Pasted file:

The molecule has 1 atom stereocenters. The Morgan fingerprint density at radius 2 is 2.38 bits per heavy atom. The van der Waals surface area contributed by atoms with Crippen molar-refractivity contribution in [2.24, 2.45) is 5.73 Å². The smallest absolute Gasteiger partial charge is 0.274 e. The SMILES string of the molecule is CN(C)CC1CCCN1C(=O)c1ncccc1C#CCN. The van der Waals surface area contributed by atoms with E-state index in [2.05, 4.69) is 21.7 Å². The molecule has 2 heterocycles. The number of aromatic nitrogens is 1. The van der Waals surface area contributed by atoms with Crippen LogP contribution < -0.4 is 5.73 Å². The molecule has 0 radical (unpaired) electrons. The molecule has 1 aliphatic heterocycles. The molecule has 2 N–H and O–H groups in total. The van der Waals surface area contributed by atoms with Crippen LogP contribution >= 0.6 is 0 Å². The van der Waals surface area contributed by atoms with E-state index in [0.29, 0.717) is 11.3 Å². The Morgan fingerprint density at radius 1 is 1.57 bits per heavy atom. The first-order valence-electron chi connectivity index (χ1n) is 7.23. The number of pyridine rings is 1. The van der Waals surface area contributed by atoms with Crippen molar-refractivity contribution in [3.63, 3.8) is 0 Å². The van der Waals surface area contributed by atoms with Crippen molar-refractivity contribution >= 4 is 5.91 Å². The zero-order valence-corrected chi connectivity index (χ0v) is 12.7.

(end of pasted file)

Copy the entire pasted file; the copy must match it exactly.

The molecule has 1 atom stereocenters. The Morgan fingerprint density at radius 2 is 2.38 bits per heavy atom. The van der Waals surface area contributed by atoms with Crippen molar-refractivity contribution in [2.24, 2.45) is 5.73 Å². The smallest absolute Gasteiger partial charge is 0.274 e. The SMILES string of the molecule is CN(C)CC1CCCN1C(=O)c1ncccc1C#CCN. The van der Waals surface area contributed by atoms with E-state index in [2.05, 4.69) is 21.7 Å². The molecule has 2 heterocycles. The number of aromatic nitrogens is 1. The van der Waals surface area contributed by atoms with Crippen LogP contribution < -0.4 is 5.73 Å². The molecule has 0 radical (unpaired) electrons. The molecule has 1 aliphatic heterocycles. The molecule has 2 N–H and O–H groups in total. The van der Waals surface area contributed by atoms with Crippen LogP contribution >= 0.6 is 0 Å². The van der Waals surface area contributed by atoms with E-state index in [0.29, 0.717) is 11.3 Å². The Morgan fingerprint density at radius 1 is 1.57 bits per heavy atom. The first-order valence-electron chi connectivity index (χ1n) is 7.23. The number of pyridine rings is 1. The van der Waals surface area contributed by atoms with Crippen molar-refractivity contribution in [3.63, 3.8) is 0 Å². The van der Waals surface area contributed by atoms with Crippen molar-refractivity contribution >= 4 is 5.91 Å². The zero-order valence-corrected chi connectivity index (χ0v) is 12.7.